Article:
The software was programmed to initiate the mining script once it detected that the computer’s CPU usage was less than 50%. In this way, it ran in the background quietly. Hackers would also have developed a network of more than 100 agents to help spread malware, hidden in software for the administration of Internet cafe networks.

20 Chinese arrested for cryptojacking

Of the total of 20 people arrested in this case, 11 were released on bail, while nine others remain behind bars.

Cryptojacking has captured the interest of cybercriminals, generating a significant increase in attacks via crypto mining malware between 2016 and 2018, according to a study by the cyber security company Kaspersky Labs. This report seems to indicate a migration of hackers from ransomware attacks to hidden crypto mining.

Large companies have also been affected by cryptojacking, and, in February, cybersecurity firm RedLock reported attacks cases at electronic car company Tesla Inc, Gemalto, the world’s largest SIM card manufacturer, and international insurance company Aviva.

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Cryptojacking, Hidden Cryptocurrency Mining Malware, Outperforms Ransomware Attacks

Ransomware threatened billions of computers during 2017, hijacking the functionality of the infected computer until the user paid a certain amount, usually in Bitcoin (BTC), to restore system performance. This type of attack is a business model for cybercriminals, who amassed large quantities of BTC with this kind of extortions. However, over the past year, the profitability of malicious ransomware attacks has been outperformed by hidden cryptocurrency mining malware (cryptojacking), says Kaspersky Lab.

According to the report “Ransomware and Malicious Cryptojacking 2016-2018”, recently released by cyber security company Kaspersky Lab, cybercriminals are migrating to cryptojacking for “being a more sustainable business model over time” than a malicious attack with ransomware can be.

The report notes that Ethiopia, Afghanistan, and Turkmenistan were the three countries most targeted by cryptocurrency mining malware between 2017-2018, accounting for 31%, 29%, and 24%, respectively, of the total number of countries targeted by cryptojacking during the before-mentioned period.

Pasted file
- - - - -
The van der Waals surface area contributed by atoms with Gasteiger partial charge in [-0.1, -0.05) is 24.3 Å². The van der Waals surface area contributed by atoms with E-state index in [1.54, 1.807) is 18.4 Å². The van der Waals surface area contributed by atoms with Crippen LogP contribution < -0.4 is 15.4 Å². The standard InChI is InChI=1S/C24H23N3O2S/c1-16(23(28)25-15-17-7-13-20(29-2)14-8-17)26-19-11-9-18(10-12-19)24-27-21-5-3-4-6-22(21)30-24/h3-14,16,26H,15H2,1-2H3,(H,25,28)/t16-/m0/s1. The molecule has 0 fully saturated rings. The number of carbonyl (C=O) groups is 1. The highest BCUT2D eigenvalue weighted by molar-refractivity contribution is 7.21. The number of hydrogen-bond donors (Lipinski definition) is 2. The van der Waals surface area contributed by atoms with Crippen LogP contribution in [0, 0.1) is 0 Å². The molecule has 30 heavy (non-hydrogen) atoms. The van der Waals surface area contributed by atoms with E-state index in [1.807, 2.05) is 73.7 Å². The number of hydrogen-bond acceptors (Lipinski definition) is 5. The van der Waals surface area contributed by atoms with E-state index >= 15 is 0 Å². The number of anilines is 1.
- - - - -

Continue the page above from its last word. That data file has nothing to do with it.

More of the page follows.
The increase in the number of attacks with mining malware almost doubles the figures recorded in 2016, to over 1.87 million, as Kaspersky Lab estimates that there were 2.7 million cryptocurrency mining malware attacks on computers in 2017 alone.

Bitcoin (BTC) is commonly used by ransomware attacks, while hidden cryptocurrency mining malware uses Monero (XMR) more

It should be noted that malicious cryptojacking attacks on mobile devices maintained a different geographical concentration than attacks on computers. As for mobile cryptocurrency mining malware, the country with the highest percentage of people affected was Venezuela.

The growth in attacks on mobile devices was 168% for Venezuela, 90% for Nepal, and 215% for Turkmenistan, which ranks as one of the countries most attacked by malicious miners on both computers and mobile phones. Also, the increase in the mobile threat in China increased by 1,287% in the last year, an alarming figure, especially considering the number of potential victims from the world’s most populous country.

In the case of ransomware, Bitcoin (BTC) is the most used digital currency, while Monero (XMR) is the one that attracts cryptojacking because it is much easier to mine. In fact, all hidden cryptocurrency mining malware based on the Coinhive code process Monero (XMR) transactions, occupying the processing capacity of the device in which they are hosted.